Base camping

Reaction to the news that I am taking on a massive thousand-plus mile walk raises a number of questions, some of which I have dealt with in my ‘About’ page and others elsewhere. One that I haven’t is the “are you going to be camping?” one. There is one answer and one answer only: “No”.

Camping is supposed to be fun, but I know it isn’t. I’ve done it once before and never again. Statisticians might well, perhaps with some justification, that it was once and that you shouldn’t generalise from a single event. It would, yes, save quite a bit of my own money, but at the same time cost me any remaining sanity. The chances of me completing Land’s End to John O’Groats with the camping option is nil. Not even 0.1 per cent, no, NIL. I would sooner spend considerable amounts of my own (some say hard-earned) money on B&Bs, with roofs (or rooves – no, it is roofs, I gather) over my head than suffer this. Camping: reasons not to be cheerful:

  • extra weight and, particularly, awkwardness. Not just the tent, but all the gubbins, you know, base sheet, pegs, mallet, sleeping bag, pillow…… The weight may not sound that much, perhaps less than 5 kg, but when you’re already carrying a rucksack for survival over ten and a bit weeks, it is a lot. The additional volume brings difficulty venturing into shops, cafes etc and you probably don’t save any money at all having paid for all the things you’ve broken with your extra super size appendage. The rucksack, I mean.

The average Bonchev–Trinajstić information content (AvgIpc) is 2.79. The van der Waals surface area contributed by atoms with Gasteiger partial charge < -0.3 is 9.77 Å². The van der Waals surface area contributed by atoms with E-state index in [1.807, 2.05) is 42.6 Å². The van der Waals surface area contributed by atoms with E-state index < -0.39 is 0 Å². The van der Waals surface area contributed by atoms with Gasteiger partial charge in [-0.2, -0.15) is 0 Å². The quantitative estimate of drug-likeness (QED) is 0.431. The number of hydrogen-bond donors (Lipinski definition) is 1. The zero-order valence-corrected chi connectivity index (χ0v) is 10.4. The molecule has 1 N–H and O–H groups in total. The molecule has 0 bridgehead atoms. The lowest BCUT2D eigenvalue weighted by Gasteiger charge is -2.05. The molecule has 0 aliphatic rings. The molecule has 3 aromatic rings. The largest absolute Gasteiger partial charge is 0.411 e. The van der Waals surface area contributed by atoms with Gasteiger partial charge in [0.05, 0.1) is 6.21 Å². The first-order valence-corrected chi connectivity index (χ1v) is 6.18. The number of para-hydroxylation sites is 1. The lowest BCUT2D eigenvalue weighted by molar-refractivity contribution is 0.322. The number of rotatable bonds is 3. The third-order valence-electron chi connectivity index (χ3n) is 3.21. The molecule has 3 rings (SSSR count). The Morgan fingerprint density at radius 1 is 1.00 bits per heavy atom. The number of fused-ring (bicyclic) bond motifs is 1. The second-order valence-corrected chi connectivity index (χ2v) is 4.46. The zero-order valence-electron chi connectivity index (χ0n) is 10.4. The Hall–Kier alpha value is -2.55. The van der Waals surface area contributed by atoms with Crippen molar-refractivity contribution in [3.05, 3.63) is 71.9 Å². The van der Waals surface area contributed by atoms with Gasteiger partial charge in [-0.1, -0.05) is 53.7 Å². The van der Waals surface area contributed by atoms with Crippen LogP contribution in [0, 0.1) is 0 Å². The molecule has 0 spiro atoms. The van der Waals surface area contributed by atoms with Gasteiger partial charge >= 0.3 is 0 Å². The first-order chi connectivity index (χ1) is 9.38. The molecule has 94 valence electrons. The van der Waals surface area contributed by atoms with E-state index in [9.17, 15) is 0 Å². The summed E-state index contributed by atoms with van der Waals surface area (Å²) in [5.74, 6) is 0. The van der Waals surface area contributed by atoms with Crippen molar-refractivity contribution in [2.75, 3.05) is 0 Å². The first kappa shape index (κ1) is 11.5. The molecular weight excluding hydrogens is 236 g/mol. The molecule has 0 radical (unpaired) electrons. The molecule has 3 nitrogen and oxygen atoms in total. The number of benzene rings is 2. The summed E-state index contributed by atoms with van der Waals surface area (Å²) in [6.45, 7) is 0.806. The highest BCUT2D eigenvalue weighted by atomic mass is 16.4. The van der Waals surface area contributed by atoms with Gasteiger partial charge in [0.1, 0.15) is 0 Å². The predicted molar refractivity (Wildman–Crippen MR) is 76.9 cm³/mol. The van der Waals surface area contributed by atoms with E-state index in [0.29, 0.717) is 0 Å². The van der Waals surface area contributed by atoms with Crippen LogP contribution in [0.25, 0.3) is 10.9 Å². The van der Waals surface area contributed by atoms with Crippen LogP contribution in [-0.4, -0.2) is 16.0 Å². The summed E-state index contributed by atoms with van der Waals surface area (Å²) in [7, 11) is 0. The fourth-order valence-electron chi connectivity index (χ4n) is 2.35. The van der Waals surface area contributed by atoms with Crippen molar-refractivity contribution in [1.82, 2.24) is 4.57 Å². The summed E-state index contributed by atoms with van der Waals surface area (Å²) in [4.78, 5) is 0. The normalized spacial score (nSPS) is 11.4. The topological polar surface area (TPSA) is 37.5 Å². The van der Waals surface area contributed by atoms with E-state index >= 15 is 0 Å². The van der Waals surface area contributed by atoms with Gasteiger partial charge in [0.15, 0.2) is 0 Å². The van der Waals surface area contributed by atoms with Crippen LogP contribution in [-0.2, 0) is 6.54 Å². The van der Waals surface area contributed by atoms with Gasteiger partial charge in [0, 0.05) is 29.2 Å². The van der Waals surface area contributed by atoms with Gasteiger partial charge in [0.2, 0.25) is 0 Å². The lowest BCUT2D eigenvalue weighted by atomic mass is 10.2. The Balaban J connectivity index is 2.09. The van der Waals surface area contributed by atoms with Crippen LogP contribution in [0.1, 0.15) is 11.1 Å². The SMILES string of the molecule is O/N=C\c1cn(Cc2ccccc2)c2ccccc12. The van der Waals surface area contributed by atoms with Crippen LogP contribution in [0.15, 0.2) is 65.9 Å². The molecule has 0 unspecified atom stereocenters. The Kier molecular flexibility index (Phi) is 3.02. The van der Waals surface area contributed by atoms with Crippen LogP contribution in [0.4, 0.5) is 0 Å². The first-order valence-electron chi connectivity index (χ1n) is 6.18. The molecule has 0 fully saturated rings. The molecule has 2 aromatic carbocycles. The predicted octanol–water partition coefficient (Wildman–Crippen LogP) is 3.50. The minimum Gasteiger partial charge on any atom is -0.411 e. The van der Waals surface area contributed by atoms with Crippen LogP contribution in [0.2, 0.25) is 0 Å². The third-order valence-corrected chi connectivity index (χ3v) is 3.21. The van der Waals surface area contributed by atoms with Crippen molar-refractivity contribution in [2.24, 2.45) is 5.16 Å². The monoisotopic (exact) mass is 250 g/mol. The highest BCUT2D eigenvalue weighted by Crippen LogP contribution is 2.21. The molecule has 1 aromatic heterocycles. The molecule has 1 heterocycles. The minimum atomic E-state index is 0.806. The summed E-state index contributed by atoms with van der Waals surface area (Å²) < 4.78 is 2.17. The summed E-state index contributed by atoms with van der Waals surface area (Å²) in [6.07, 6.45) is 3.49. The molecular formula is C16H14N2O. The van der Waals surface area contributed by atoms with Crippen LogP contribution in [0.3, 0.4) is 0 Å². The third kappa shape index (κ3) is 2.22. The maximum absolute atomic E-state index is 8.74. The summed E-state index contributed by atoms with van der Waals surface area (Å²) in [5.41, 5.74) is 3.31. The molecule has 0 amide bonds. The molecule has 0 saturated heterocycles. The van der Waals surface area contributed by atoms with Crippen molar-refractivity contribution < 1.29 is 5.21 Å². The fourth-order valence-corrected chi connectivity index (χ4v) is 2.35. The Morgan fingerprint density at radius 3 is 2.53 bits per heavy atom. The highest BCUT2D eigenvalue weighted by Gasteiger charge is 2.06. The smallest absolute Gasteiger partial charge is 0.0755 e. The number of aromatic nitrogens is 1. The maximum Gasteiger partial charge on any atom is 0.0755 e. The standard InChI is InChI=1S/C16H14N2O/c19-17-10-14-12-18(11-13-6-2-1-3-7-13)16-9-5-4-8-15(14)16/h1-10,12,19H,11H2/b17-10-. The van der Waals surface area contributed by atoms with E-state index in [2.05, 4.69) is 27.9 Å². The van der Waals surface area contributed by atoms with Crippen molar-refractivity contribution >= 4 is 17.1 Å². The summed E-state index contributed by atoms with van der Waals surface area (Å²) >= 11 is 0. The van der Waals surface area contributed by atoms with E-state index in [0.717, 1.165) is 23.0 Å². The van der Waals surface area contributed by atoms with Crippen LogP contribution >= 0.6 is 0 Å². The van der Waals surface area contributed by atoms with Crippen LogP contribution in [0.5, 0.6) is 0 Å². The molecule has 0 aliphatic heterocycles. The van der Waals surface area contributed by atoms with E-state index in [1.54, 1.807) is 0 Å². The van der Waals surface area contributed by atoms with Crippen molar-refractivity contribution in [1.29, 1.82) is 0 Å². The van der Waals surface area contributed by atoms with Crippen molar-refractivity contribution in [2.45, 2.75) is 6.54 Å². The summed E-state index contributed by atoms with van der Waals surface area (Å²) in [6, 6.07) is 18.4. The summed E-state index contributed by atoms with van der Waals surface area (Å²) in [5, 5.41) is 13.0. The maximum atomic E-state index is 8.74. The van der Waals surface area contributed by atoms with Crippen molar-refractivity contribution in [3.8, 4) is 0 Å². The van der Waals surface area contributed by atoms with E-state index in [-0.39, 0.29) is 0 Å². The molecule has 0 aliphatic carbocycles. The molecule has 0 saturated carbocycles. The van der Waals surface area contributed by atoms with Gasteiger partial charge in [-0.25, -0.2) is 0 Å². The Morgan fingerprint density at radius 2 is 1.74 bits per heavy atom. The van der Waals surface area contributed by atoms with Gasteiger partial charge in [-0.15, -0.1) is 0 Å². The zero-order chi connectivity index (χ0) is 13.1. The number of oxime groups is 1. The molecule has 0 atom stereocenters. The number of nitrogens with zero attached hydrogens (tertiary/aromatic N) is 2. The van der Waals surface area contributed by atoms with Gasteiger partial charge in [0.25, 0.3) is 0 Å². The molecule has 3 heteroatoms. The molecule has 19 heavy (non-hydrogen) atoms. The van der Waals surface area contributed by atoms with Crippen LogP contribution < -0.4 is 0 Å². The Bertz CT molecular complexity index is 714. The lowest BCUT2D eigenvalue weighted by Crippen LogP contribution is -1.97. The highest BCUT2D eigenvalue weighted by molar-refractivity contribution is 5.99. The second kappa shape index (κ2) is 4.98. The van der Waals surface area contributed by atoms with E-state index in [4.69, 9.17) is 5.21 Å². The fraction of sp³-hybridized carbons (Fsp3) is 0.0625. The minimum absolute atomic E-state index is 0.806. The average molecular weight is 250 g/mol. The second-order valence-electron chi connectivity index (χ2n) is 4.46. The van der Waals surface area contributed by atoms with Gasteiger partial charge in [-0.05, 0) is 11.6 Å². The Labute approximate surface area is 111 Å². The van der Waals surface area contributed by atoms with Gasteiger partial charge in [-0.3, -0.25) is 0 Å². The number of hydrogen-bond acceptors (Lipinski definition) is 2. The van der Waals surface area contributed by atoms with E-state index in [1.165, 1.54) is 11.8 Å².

• you’re knackered after 20 miles, it’s dark, it’s chucking it down and blowing a gale. Last thing you want to do is have to put up a tent.
  • the cold – see above. You just try to dry wet or sweaty clothes. Good luck with that one….
  • noisy neighbours
  • the ensuing sleepless nights
  • insects
  • having to queue for a shower, in the cold

It’s just rubbish. Why do people want to do it? The specialist camping website does describe further bad experiences of others (though many are down just to people acting like idiots, and not just the campers, I hasten to add). It advises “Take notes and learn to avoid bad situations in the future” and does provide help for those who want to put themselves through living in a tent. It does, however, fail to provide the most important nugget that would hit the nail on the head, namely, “Don’t do it.” If it was such a brilliant thing to do, why does everybody want so much to get themselves on the housing ladder, getting a mortgage, struggling to pay it in the first few years and hang on the interest rate announcements each month? No, don’t do that, forget the central heating, get yourself a bit of canvas, stick it up and live under that. Madness.

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